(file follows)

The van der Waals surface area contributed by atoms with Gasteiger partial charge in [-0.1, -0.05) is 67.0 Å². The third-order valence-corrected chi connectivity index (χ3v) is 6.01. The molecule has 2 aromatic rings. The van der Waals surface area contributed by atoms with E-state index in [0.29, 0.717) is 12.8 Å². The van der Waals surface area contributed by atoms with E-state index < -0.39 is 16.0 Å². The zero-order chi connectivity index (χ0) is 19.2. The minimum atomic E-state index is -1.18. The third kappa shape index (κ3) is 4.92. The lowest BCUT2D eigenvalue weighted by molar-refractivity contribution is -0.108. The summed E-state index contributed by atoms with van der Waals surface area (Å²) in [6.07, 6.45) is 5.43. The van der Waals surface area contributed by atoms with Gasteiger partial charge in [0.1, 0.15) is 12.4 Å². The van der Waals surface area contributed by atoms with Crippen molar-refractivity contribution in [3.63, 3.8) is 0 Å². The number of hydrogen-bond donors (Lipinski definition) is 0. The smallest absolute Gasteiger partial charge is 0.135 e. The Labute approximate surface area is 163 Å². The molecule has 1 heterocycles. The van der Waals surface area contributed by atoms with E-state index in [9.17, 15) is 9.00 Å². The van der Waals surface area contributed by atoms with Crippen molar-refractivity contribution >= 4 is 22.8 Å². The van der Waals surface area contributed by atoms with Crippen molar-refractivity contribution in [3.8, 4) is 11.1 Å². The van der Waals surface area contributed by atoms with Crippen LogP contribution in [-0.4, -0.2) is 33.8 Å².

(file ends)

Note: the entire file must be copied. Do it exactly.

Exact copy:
The van der Waals surface area contributed by atoms with Gasteiger partial charge in [-0.1, -0.05) is 67.0 Å². The third-order valence-corrected chi connectivity index (χ3v) is 6.01. The molecule has 2 aromatic rings. The van der Waals surface area contributed by atoms with E-state index in [0.29, 0.717) is 12.8 Å². The van der Waals surface area contributed by atoms with E-state index < -0.39 is 16.0 Å². The zero-order chi connectivity index (χ0) is 19.2. The minimum atomic E-state index is -1.18. The third kappa shape index (κ3) is 4.92. The lowest BCUT2D eigenvalue weighted by molar-refractivity contribution is -0.108. The summed E-state index contributed by atoms with van der Waals surface area (Å²) in [6.07, 6.45) is 5.43. The van der Waals surface area contributed by atoms with Gasteiger partial charge in [0.1, 0.15) is 12.4 Å². The van der Waals surface area contributed by atoms with Crippen molar-refractivity contribution in [3.63, 3.8) is 0 Å². The number of hydrogen-bond donors (Lipinski definition) is 0. The smallest absolute Gasteiger partial charge is 0.135 e. The Labute approximate surface area is 163 Å². The molecule has 1 heterocycles. The van der Waals surface area contributed by atoms with E-state index in [9.17, 15) is 9.00 Å². The van der Waals surface area contributed by atoms with Crippen molar-refractivity contribution >= 4 is 22.8 Å². The van der Waals surface area contributed by atoms with Crippen molar-refractivity contribution in [3.8, 4) is 11.1 Å². The van der Waals surface area contributed by atoms with Crippen LogP contribution in [-0.4, -0.2) is 33.8 Å².